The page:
Confluence by Jerry Uelsmann
- 100 Lafayette Street, Fifth Floor Shaw Center for the Arts Baton Rouge, LA 70801
- LSU Museum of Art-Shaw Center for the Arts
- July 12, 2018 - October 14, 2018
- Recurring daily
- Price: Adults, 13 and older: $5Children, 12 and under: FreeMembers: FreeUniversity student with ID: FreeThe first Sunday of every month is FREE admission.
Confluence by Jerry Uelsmann will be on view at the LSU Museum of Art June 12 through October 14, 2018.
Confluence by Jerry Uelsmann features sixty-five photographs from the artist’s recent series of work, produced from 2014 to 2017.
While the aesthetics of these artworks align with Uelsmann’s esteemed and unique imagery, these black-and-white photographs evoke a new conversation, one inspired by an unlikely friendship with European art history scholar, Moa Petersen, Ph.D. Confluence demonstrates the natural flow of Uelsmann’s and Petersen’s intellectual friendship. Dealing with personal themes touching on the nature of love and loss, inner strength and self-love, this exhibition provides an intimate view of Uelsmann in his current chapter in life.
Uelsmann is renowned for his mastery of images that are visually fabricated silver prints. These photographs start with a camera, but are constructed in the darkroom. With his keen eye, he assembles these works with unrivaled dark room skills. Using multiple negatives and several enlargers, he creates single analog images through the dodging and burning of light and the masking of images from different negatives to make single works. Uelsmann takes pictures and makes new negatives as a catalog of images for future visual montages. No single negative made is to be printed alone; instead, each negative is like a sketch waiting to be realized in an entirely new work. His masterful works are precursors to the electronic manipulation now rendered by computers in photo-shopped images.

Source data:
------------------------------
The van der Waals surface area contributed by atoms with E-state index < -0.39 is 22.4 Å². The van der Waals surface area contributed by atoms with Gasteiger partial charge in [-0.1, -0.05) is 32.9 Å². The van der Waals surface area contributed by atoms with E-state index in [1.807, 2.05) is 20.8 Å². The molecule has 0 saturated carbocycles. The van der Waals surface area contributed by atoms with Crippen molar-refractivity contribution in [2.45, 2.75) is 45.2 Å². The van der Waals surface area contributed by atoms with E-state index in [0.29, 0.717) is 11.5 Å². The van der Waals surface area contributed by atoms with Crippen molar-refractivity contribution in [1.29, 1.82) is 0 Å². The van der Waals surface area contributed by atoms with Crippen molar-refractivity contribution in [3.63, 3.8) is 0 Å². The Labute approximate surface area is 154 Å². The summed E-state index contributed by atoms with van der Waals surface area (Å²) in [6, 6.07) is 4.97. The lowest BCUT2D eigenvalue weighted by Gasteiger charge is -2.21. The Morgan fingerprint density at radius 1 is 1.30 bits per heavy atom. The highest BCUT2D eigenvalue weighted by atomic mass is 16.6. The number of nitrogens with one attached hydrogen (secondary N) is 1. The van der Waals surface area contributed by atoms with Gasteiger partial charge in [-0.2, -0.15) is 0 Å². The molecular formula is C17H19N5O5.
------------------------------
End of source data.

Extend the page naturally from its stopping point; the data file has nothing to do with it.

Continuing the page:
Photography challenged the veracity of paintings in the 19th century and later was seen by American modernist “straight” photographers to reveal “truth” by artists like Ansel Adams and Edward Weston. In opposition to that stance, a post-modern Uelsmann manipulates images to seek surreal and poetic “truths.” Thematically his photographs explore nature and the human condition.
This exhibition is organized by the University Gallery at the University of Florida, curated by Amy R. Vigilante and made possible by the Gary R. Libby Charitable Trust and Hector Puig.